24 million children in conflict zones out of school

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A young boy writes in his maths book, in a Protection of Civilians site in Juba, South Sudan (UNMISS) in Juba. File Photo: UNICEF/UNI169063/Nesbitt

One in four children in conflict zones around the world are out of school, the UN Children's Fund (UNICEF) has said.

The agency said that nearly 24 million children living in 22 countries were no longer attending classes.

Dianne Penn reports.

The UNICEF report shows that nearly one in four of the 109 million children of school age living in conflict areas are missing out on their education.

South Sudan is home to the highest proportion of out-of-school children, with 51 per cent of primary and lower secondary age children not accessing an education.

Gordon Koang Juay Bol is a father of two who lives in a camp for displaced people in Bentiu in the north of the country.

"Education is very important. If these children are not going to school, then peace will not come to South Sudan. Education can unite the people of South Sudan. It can tell them what is right and what is wrong."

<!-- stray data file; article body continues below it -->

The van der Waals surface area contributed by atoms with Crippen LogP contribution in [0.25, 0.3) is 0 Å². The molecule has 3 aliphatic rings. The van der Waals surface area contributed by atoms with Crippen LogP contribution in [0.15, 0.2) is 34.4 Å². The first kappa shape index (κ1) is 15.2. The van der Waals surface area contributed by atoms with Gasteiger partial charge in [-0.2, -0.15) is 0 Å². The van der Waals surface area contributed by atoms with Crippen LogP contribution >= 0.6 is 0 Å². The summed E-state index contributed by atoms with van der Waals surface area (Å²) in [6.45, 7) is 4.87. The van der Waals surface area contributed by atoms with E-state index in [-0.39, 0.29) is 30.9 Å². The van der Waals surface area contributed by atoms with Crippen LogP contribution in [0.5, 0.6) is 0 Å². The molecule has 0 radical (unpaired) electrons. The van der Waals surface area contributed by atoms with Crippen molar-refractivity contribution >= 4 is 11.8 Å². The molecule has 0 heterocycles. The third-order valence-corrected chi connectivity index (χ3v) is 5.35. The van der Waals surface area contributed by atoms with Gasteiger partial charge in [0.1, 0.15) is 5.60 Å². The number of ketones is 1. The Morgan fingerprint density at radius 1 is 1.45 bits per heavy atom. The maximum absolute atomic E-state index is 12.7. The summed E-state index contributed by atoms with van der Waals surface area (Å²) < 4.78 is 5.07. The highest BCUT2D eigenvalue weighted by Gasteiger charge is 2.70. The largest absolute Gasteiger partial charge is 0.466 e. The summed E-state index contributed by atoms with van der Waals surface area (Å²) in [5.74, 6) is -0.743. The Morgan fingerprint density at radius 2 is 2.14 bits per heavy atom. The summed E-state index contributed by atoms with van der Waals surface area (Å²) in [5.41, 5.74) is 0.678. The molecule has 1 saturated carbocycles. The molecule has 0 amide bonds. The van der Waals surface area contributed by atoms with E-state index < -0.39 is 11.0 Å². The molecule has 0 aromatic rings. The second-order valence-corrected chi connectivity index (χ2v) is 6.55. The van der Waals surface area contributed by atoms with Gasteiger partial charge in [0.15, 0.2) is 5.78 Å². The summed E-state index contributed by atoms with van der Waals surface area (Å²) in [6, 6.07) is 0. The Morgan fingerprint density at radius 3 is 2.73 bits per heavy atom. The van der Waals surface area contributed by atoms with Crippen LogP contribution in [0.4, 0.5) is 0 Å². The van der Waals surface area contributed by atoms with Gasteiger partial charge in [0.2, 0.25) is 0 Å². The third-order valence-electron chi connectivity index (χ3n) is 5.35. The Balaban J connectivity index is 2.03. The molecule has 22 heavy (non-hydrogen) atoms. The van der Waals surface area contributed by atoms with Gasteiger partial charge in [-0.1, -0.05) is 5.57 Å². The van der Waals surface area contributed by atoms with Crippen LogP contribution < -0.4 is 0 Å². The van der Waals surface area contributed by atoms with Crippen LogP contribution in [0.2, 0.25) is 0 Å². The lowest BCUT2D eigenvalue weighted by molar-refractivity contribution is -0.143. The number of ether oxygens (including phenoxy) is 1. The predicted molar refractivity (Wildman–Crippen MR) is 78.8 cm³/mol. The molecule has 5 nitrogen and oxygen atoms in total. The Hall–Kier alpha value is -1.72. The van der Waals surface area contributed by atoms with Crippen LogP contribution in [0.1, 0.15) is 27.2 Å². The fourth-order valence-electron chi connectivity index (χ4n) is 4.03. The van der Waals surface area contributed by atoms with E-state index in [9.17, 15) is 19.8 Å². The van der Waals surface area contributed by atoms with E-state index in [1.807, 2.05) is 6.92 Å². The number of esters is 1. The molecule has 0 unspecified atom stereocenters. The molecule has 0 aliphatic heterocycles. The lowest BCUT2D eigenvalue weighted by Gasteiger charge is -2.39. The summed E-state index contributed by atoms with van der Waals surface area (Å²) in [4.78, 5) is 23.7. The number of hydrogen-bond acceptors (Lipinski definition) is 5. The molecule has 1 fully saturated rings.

UNICEF says that unless the provision of education in emergencies is prioritised, a generation of children living in conflict will grow up without the skills they need to contribute to their countries and economies.

That, the agency says, will exacerbate the already desperate situation for millions of children and their families.

Dianne Penn, United Nations.

Duration: 1'04"

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